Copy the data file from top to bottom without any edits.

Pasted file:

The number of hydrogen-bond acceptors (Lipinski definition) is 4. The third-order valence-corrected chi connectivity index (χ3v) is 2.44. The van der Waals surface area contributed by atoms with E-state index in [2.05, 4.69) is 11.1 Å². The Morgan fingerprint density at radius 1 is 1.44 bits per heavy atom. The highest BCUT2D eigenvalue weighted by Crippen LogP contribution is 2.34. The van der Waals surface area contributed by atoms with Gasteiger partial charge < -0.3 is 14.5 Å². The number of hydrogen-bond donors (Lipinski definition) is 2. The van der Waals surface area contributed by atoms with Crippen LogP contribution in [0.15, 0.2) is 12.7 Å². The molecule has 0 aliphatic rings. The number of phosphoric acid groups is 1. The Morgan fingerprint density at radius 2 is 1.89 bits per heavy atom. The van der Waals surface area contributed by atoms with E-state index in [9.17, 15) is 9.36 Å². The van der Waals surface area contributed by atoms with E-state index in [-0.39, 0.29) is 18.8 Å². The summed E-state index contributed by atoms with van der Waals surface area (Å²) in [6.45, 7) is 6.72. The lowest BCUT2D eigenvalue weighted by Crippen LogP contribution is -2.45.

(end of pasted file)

The number of hydrogen-bond acceptors (Lipinski definition) is 4. The third-order valence-corrected chi connectivity index (χ3v) is 2.44. The van der Waals surface area contributed by atoms with E-state index in [2.05, 4.69) is 11.1 Å². The Morgan fingerprint density at radius 1 is 1.44 bits per heavy atom. The highest BCUT2D eigenvalue weighted by Crippen LogP contribution is 2.34. The van der Waals surface area contributed by atoms with Gasteiger partial charge < -0.3 is 14.5 Å². The number of hydrogen-bond donors (Lipinski definition) is 2. The van der Waals surface area contributed by atoms with Crippen LogP contribution in [0.15, 0.2) is 12.7 Å². The molecule has 0 aliphatic rings. The number of phosphoric acid groups is 1. The Morgan fingerprint density at radius 2 is 1.89 bits per heavy atom. The van der Waals surface area contributed by atoms with E-state index in [9.17, 15) is 9.36 Å². The van der Waals surface area contributed by atoms with E-state index in [-0.39, 0.29) is 18.8 Å². The summed E-state index contributed by atoms with van der Waals surface area (Å²) in [6.45, 7) is 6.72. The lowest BCUT2D eigenvalue weighted by Crippen LogP contribution is -2.45.